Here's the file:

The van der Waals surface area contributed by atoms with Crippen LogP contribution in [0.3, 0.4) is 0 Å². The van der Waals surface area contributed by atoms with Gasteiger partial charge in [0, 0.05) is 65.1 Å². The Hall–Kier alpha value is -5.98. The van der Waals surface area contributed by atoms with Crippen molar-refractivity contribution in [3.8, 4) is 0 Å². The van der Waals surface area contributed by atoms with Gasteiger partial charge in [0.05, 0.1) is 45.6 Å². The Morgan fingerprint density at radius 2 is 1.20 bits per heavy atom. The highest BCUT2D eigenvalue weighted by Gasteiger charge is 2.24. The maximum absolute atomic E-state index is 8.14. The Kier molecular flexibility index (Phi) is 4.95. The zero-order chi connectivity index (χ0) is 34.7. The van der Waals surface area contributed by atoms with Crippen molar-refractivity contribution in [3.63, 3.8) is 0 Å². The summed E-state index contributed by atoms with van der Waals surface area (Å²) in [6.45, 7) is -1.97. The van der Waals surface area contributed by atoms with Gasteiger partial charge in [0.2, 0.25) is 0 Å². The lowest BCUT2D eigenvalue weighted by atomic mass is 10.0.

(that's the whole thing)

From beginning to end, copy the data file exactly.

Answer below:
The van der Waals surface area contributed by atoms with Crippen LogP contribution in [0.3, 0.4) is 0 Å². The van der Waals surface area contributed by atoms with Gasteiger partial charge in [0, 0.05) is 65.1 Å². The Hall–Kier alpha value is -5.98. The van der Waals surface area contributed by atoms with Crippen molar-refractivity contribution in [3.8, 4) is 0 Å². The van der Waals surface area contributed by atoms with Gasteiger partial charge in [0.05, 0.1) is 45.6 Å². The Morgan fingerprint density at radius 2 is 1.20 bits per heavy atom. The highest BCUT2D eigenvalue weighted by Gasteiger charge is 2.24. The maximum absolute atomic E-state index is 8.14. The Kier molecular flexibility index (Phi) is 4.95. The zero-order chi connectivity index (χ0) is 34.7. The van der Waals surface area contributed by atoms with Crippen molar-refractivity contribution in [3.63, 3.8) is 0 Å². The summed E-state index contributed by atoms with van der Waals surface area (Å²) in [6.45, 7) is -1.97. The van der Waals surface area contributed by atoms with Gasteiger partial charge in [0.2, 0.25) is 0 Å². The lowest BCUT2D eigenvalue weighted by atomic mass is 10.0.